We know you are not a forensic or finance specialist but in your role as a family law attorney, understanding the tax returns schedules, disclosures, and why that information is important can be valuable. That is what this short piece provides you. Form 1040, Schedule A (Itemized Deductions), Schedule K-1 and other relevant business-related schedules are addressed in this short, easy to read and easy to understand piece. We hope you will find this a handy reference that will become a well-worn resource in your practice.
Mercer Capital is a national business valuation and advisory firm providing subject matter and industry-related expertise in financial, valuation, and forensic services. You’ll find more information about our national litigation team in this piece and here. When your clients have business valuation and/or forensic needs, please don’t hesitate to contact us.
This is the ninth article in a series on buy-side considerations. In this series, we will cover buy-side topics from the perspective of middle-market companies looking to enter the acquisition market. If you wish to read the rest of the series, click here.
With the potential rise of corporate bankruptcies, if the U.S. enters a sufficiently deep recession next year, debt funded acquisitions and dividend recap transactions that were common the past couple of years after rates plunged may be subject to intense scrutiny. Of course, if there is no recession or only a shallow recession, then these musings may be premature.
Nonetheless, acquirers who anticipate levering a target’s capital structure and owners who are contemplating a dividend recap should be familiar with solvency opinions and the concept of fraudulent conveyance, concepts that were litigated in the 2020 bankruptcy of Neiman Marcus.
The Business Judgement Rule, an English case law doctrine followed in the US and Canada, provides directors with great latitude in running the affairs of a corporation provided directors do not breach their fiduciary duties to act in good faith, loyalty and due care. However, there are instances when state law prohibits certain actions including the fraudulent transfer of assets to stockholders that would leave a company insolvent.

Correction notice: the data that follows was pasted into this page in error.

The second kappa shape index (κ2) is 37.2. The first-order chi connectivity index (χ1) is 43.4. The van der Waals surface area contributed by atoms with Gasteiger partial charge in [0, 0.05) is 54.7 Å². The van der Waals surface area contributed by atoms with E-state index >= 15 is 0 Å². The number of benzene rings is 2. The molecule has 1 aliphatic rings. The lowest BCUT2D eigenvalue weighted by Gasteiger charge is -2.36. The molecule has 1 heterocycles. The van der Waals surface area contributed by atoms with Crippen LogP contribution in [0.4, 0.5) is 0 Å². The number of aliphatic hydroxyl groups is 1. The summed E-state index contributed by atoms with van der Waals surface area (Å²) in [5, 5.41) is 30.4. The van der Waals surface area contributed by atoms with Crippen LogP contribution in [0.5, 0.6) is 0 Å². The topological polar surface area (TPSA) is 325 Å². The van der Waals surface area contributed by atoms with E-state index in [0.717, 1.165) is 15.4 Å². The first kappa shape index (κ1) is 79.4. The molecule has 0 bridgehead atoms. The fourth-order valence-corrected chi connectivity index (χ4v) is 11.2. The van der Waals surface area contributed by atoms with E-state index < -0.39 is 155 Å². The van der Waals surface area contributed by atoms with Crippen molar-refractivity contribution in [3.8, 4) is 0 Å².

This straightforward statutory prescription has taken on more meaning over the past decade because Corporate America has significantly increased its use of debt given very low interest rates. Investors have been willing to fund the increase because negligible rates on “safe” assets have pushed individuals and institutions further out the risk curve to produce income.
Transactions that may meaningfully alter the capitalization of a company include leveraged dividend recapitalizations, leveraged buyouts, significant share repurchases, and special dividends funded with existing assets. Often a board contemplating such actions will be required to obtain a solvency opinion at the direction of its lenders or corporate counsel to provide evidence that the board exercised its duty of care to make an informed decision should the decision be challenged.
A solvency opinion addresses four questions
A solvency opinion is typically performed by a financial advisor who is independent, meaning the advisor has not arranged financing or provided other services related to the contemplated transaction. The opinion is based upon financial analysis to address the valuation of the corporation and its cash flow potential to assess its debt service capacity.
Also, the opinion is just that—it is an informed opinion. It is not a pseudo statement of fact predicated upon the “known” future performance of the Company. It provides a reasonable perspective concerning the future performance of the Company while neither promising to stakeholders that those projections will be met, nor obligating the Company to meet those projections.
Does the fair value and present fair saleable value of the Company’s total assets exceed the Company’s total liabilities, including all identified contingent liabilities?